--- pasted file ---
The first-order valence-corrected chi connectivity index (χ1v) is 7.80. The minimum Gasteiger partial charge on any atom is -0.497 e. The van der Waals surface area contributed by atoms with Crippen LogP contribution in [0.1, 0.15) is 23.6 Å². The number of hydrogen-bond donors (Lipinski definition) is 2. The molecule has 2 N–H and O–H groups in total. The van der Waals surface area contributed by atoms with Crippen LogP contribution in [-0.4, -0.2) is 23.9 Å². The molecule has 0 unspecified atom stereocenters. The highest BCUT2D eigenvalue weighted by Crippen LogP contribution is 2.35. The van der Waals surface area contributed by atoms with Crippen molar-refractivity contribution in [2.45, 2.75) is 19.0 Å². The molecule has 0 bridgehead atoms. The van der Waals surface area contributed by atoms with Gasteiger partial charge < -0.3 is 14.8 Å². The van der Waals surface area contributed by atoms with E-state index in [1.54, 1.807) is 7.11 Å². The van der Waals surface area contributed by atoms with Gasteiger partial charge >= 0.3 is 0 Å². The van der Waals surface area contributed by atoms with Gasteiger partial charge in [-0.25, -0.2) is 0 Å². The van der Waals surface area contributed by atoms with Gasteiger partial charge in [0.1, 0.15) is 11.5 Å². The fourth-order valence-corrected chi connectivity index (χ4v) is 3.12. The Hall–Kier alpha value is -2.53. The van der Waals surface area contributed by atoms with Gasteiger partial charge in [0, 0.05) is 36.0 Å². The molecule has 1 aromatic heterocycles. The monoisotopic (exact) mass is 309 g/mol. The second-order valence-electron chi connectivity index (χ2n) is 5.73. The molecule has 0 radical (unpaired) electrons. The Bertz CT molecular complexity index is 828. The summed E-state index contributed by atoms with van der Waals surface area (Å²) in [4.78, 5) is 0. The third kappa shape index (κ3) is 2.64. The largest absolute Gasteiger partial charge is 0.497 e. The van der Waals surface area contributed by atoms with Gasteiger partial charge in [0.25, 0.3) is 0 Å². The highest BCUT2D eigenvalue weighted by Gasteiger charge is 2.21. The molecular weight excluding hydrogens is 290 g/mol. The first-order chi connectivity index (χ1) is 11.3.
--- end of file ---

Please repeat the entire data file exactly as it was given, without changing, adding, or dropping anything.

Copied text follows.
The first-order valence-corrected chi connectivity index (χ1v) is 7.80. The minimum Gasteiger partial charge on any atom is -0.497 e. The van der Waals surface area contributed by atoms with Crippen LogP contribution in [0.1, 0.15) is 23.6 Å². The number of hydrogen-bond donors (Lipinski definition) is 2. The molecule has 2 N–H and O–H groups in total. The van der Waals surface area contributed by atoms with Crippen LogP contribution in [-0.4, -0.2) is 23.9 Å². The molecule has 0 unspecified atom stereocenters. The highest BCUT2D eigenvalue weighted by Crippen LogP contribution is 2.35. The van der Waals surface area contributed by atoms with Crippen molar-refractivity contribution in [2.45, 2.75) is 19.0 Å². The molecule has 0 bridgehead atoms. The van der Waals surface area contributed by atoms with Gasteiger partial charge < -0.3 is 14.8 Å². The van der Waals surface area contributed by atoms with E-state index in [1.54, 1.807) is 7.11 Å². The van der Waals surface area contributed by atoms with Gasteiger partial charge >= 0.3 is 0 Å². The van der Waals surface area contributed by atoms with Gasteiger partial charge in [-0.25, -0.2) is 0 Å². The van der Waals surface area contributed by atoms with Gasteiger partial charge in [0.1, 0.15) is 11.5 Å². The fourth-order valence-corrected chi connectivity index (χ4v) is 3.12. The Hall–Kier alpha value is -2.53. The van der Waals surface area contributed by atoms with Gasteiger partial charge in [0, 0.05) is 36.0 Å². The molecule has 1 aromatic heterocycles. The monoisotopic (exact) mass is 309 g/mol. The second-order valence-electron chi connectivity index (χ2n) is 5.73. The molecule has 0 radical (unpaired) electrons. The Bertz CT molecular complexity index is 828. The summed E-state index contributed by atoms with van der Waals surface area (Å²) in [4.78, 5) is 0. The third kappa shape index (κ3) is 2.64. The largest absolute Gasteiger partial charge is 0.497 e. The van der Waals surface area contributed by atoms with Gasteiger partial charge in [0.25, 0.3) is 0 Å². The highest BCUT2D eigenvalue weighted by Gasteiger charge is 2.21. The molecular weight excluding hydrogens is 290 g/mol. The first-order chi connectivity index (χ1) is 11.3.